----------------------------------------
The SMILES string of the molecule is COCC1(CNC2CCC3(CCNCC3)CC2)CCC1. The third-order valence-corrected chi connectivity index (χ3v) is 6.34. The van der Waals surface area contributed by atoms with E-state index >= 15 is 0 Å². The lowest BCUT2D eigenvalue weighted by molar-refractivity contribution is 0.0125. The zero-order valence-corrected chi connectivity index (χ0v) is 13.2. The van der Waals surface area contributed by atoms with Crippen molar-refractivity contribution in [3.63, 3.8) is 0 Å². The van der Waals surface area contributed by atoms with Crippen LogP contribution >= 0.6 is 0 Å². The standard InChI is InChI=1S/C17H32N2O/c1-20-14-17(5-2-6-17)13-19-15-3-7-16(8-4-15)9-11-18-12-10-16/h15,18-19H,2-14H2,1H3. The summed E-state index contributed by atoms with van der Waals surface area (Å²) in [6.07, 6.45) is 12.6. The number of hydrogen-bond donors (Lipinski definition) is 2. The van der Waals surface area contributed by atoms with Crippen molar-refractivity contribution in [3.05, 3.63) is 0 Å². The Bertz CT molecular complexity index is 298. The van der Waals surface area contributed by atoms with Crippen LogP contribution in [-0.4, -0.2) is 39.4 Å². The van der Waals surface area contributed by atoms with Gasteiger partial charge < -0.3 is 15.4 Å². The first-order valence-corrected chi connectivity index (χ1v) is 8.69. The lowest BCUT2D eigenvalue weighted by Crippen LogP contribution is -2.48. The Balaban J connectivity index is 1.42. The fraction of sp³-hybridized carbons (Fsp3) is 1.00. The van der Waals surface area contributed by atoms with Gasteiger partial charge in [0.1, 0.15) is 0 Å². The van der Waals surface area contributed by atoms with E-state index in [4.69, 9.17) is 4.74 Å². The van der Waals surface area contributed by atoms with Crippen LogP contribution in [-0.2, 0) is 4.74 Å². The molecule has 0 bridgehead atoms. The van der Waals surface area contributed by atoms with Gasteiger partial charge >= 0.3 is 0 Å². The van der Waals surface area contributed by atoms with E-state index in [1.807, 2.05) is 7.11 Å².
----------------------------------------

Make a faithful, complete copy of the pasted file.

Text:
The SMILES string of the molecule is COCC1(CNC2CCC3(CCNCC3)CC2)CCC1. The third-order valence-corrected chi connectivity index (χ3v) is 6.34. The van der Waals surface area contributed by atoms with E-state index >= 15 is 0 Å². The lowest BCUT2D eigenvalue weighted by molar-refractivity contribution is 0.0125. The zero-order valence-corrected chi connectivity index (χ0v) is 13.2. The van der Waals surface area contributed by atoms with Crippen molar-refractivity contribution in [3.63, 3.8) is 0 Å². The van der Waals surface area contributed by atoms with Crippen LogP contribution >= 0.6 is 0 Å². The standard InChI is InChI=1S/C17H32N2O/c1-20-14-17(5-2-6-17)13-19-15-3-7-16(8-4-15)9-11-18-12-10-16/h15,18-19H,2-14H2,1H3. The summed E-state index contributed by atoms with van der Waals surface area (Å²) in [6.07, 6.45) is 12.6. The number of hydrogen-bond donors (Lipinski definition) is 2. The van der Waals surface area contributed by atoms with Crippen molar-refractivity contribution in [3.05, 3.63) is 0 Å². The Bertz CT molecular complexity index is 298. The van der Waals surface area contributed by atoms with Crippen LogP contribution in [-0.4, -0.2) is 39.4 Å². The van der Waals surface area contributed by atoms with Gasteiger partial charge < -0.3 is 15.4 Å². The first-order valence-corrected chi connectivity index (χ1v) is 8.69. The lowest BCUT2D eigenvalue weighted by Crippen LogP contribution is -2.48. The Balaban J connectivity index is 1.42. The fraction of sp³-hybridized carbons (Fsp3) is 1.00. The van der Waals surface area contributed by atoms with Gasteiger partial charge in [0.1, 0.15) is 0 Å². The van der Waals surface area contributed by atoms with E-state index in [4.69, 9.17) is 4.74 Å². The van der Waals surface area contributed by atoms with Crippen LogP contribution in [-0.2, 0) is 4.74 Å². The molecule has 0 bridgehead atoms. The van der Waals surface area contributed by atoms with Gasteiger partial charge >= 0.3 is 0 Å². The van der Waals surface area contributed by atoms with E-state index in [1.807, 2.05) is 7.11 Å².